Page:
I'm sure you've seen photos of the open fermenters in some German Hefe breweries. I've got to believe that the weizen yeast has some sort of affinity to some slight oxygenation. Even under a big krausen, I've got to assume that some oxygen gets into the wort. While I'm not sure how effective the loose foil cover is for Rob, with respect to enabling oxygen ingress to the fermenter, I suppose there is some.

Isn't it possible that those scientific literature are presenting results that are non-weizen related and there could be some truth in the benefit of micro-oxygenation in this case?
Martin B
Carmel, IN

BJCP National
Foam Blowers of Indiana (FBI)

Brewing Water Information at:
https://sites.google.com/site/brunwater/

Like Bru'n Water on Facebook
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Offline Big Monk

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Re: Ultimate Traditional Weizen Recipe - I finally figured it out
« Reply #132 on: February 14, 2018, 08:25:51 PM »
You had stated previously that you thought the open fermentation was a contributor (i.e. shallow geometry, exposure to oxygen, etc.). Most of the scientific literature states otherwise, i.e. increase in oxygen leads to ester reduction.

Derek,

I'm sure you've seen photos of the open fermenters in some German Hefe breweries. I've got to believe that the weizen yeast has some sort of affinity to some slight oxygenation. Even under a big krausen, I've got to assume that some oxygen gets into the wort. While I'm not sure how effective the loose foil cover is for Rob, with respect to enabling oxygen ingress to the fermenter, I suppose there is some.

Isn't it possible that those scientific literature are presenting results that are non-weizen related and there could be some truth in the benefit of micro-oxygenation in this case?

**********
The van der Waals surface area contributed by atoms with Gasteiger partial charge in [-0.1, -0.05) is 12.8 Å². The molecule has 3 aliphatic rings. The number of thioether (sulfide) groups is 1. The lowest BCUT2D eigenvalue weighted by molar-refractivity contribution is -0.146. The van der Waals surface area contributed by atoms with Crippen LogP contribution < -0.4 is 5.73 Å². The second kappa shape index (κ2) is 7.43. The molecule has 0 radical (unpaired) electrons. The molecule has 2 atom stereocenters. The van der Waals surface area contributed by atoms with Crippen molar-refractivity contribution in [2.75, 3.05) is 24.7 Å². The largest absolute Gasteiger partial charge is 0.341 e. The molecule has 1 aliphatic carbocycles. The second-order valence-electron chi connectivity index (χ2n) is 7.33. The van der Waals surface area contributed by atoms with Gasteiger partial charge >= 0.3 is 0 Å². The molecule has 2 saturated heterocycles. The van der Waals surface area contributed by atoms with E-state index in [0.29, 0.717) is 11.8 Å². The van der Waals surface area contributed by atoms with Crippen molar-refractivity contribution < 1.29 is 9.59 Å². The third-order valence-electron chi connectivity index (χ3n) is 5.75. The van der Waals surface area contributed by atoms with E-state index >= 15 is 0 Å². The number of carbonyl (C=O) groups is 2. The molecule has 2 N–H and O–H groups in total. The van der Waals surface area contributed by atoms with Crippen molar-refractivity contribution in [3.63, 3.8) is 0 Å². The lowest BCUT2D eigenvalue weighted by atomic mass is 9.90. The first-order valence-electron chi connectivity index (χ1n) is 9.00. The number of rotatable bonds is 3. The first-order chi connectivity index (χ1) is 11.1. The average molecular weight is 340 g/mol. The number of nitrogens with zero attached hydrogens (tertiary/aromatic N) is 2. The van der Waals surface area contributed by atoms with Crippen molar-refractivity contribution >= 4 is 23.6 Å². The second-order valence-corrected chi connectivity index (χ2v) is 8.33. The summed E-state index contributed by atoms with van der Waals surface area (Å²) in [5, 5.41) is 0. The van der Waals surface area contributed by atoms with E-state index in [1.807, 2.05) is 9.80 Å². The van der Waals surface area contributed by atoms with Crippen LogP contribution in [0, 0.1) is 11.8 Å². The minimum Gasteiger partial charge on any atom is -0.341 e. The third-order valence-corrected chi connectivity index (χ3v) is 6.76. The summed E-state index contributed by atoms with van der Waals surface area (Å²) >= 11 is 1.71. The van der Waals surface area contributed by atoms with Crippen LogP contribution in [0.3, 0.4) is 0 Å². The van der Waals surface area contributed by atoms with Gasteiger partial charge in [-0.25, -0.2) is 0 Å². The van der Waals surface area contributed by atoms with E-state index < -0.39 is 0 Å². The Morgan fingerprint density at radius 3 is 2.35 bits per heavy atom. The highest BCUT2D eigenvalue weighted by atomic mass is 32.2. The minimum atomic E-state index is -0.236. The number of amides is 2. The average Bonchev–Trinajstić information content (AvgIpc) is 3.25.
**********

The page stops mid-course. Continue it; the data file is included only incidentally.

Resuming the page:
Certainly! I even stated that right after the above quoted comment:

Granted, my main area of interest is in Trappist yeasts. Your discussion of technique with Hefe presents a different set of circumstances. It isn't terribly difficult to grasp once you think about it: Use a yeast which is a known sulfur producer and see how banana develops after packaging with dissipation of the sulfur. That, IMHO, is the smoking gun in your case.

It could be that my assumptions and interpretations on the oxygen content driving yeast growth and reducing esters is true and pertinent for the types of beers I brew. I don't want to generalize your experiences and points  and say they are wrong outright, but it could be that the pathway to banana for you exists outside of these generally accepted ester synthesis pathways, and that your theory that open fermentation is a contributor is overshadowed by the transformation at the packaging stage.

You have to temper my comments with the fact that in the beers I love (Trappist), I'm looking to minimize banana. If the IsoA content in Hefe is driven by synthesis of higher alcohols during fermentation than I am in no way shape or form arguing the open fermentation concept.

I think we were just communally sussing out whether the role of yeast derived sulfites once packaged may contribute as well, which seems to line up with hackrsackr's brewery data.



« Last Edit: February 14, 2018, 08:33:41 PM by Big Monk »
“We are what we repeatedly do. Excellence, therefore, is not an act, but a habit.” Aristotle
"Messieurs, c’est les microbes qui auront le dernier mot." Louis Pasteur
Check out The Brewing Troubleshooters at https://brewingtroubleshooter.yolasite.com/

Offline erockrph

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Re: Ultimate Traditional Weizen Recipe - I finally figured it out
« Reply #133 on: February 14, 2018, 08:30:12 PM »
Regarding open fermentation, I was under the impression that it was more a factor of allowing the CO2 to offgas freely rather than access to O2. I'm sorry that I don't have any primary literature to quote here, but I swear I've heard on more than one occasion that CO2 concentration can alter yeast metabolism.
Eric B.

Finally got around to starting a homebrewing blog: The Hop Whisperer

Offline Big Monk

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Re: Ultimate Traditional Weizen Recipe - I finally figured it out
« Reply #134 on: February 14, 2018, 08:31:13 PM »
Regarding open fermentation, I was under the impression that it was more a factor of allowing the CO2 to offgas freely rather than access to O2. I'm sorry that I don't have any primary literature to quote here, but I swear I've heard on more than one occasion that CO2 concentration can alter yeast metabolism.

CO2 pressure will affect ester content.
“We are what we repeatedly do. Excellence, therefore, is not an act, but a habit.” Aristotle
"Messieurs, c’est les microbes qui auront le dernier mot." Louis Pasteur
Check out The Brewing Troubleshooters at https://brewingtroubleshooter.yolasite.com/